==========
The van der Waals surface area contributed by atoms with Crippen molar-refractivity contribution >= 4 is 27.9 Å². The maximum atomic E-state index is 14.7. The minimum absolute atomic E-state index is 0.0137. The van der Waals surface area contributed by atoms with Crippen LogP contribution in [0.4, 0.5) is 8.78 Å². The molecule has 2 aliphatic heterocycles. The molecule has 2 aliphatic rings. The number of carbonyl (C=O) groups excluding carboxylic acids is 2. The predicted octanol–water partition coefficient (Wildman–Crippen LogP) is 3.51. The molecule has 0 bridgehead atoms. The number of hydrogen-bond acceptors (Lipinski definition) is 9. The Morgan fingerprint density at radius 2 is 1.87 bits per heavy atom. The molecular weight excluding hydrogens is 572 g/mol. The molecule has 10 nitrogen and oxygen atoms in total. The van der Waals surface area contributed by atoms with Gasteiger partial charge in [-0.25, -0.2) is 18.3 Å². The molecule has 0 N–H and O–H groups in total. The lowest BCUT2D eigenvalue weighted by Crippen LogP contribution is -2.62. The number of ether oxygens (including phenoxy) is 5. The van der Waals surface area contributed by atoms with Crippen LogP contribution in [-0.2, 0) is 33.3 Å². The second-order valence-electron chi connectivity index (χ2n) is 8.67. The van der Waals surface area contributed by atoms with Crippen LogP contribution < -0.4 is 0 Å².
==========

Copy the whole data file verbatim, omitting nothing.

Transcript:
The van der Waals surface area contributed by atoms with Crippen molar-refractivity contribution >= 4 is 27.9 Å². The maximum atomic E-state index is 14.7. The minimum absolute atomic E-state index is 0.0137. The van der Waals surface area contributed by atoms with Crippen LogP contribution in [0.4, 0.5) is 8.78 Å². The molecule has 2 aliphatic heterocycles. The molecule has 2 aliphatic rings. The number of carbonyl (C=O) groups excluding carboxylic acids is 2. The predicted octanol–water partition coefficient (Wildman–Crippen LogP) is 3.51. The molecule has 0 bridgehead atoms. The number of hydrogen-bond acceptors (Lipinski definition) is 9. The Morgan fingerprint density at radius 2 is 1.87 bits per heavy atom. The molecular weight excluding hydrogens is 572 g/mol. The molecule has 10 nitrogen and oxygen atoms in total. The van der Waals surface area contributed by atoms with Gasteiger partial charge in [-0.25, -0.2) is 18.3 Å². The molecule has 0 N–H and O–H groups in total. The lowest BCUT2D eigenvalue weighted by Crippen LogP contribution is -2.62. The number of ether oxygens (including phenoxy) is 5. The van der Waals surface area contributed by atoms with Crippen LogP contribution in [-0.2, 0) is 33.3 Å². The second-order valence-electron chi connectivity index (χ2n) is 8.67. The van der Waals surface area contributed by atoms with Crippen LogP contribution < -0.4 is 0 Å².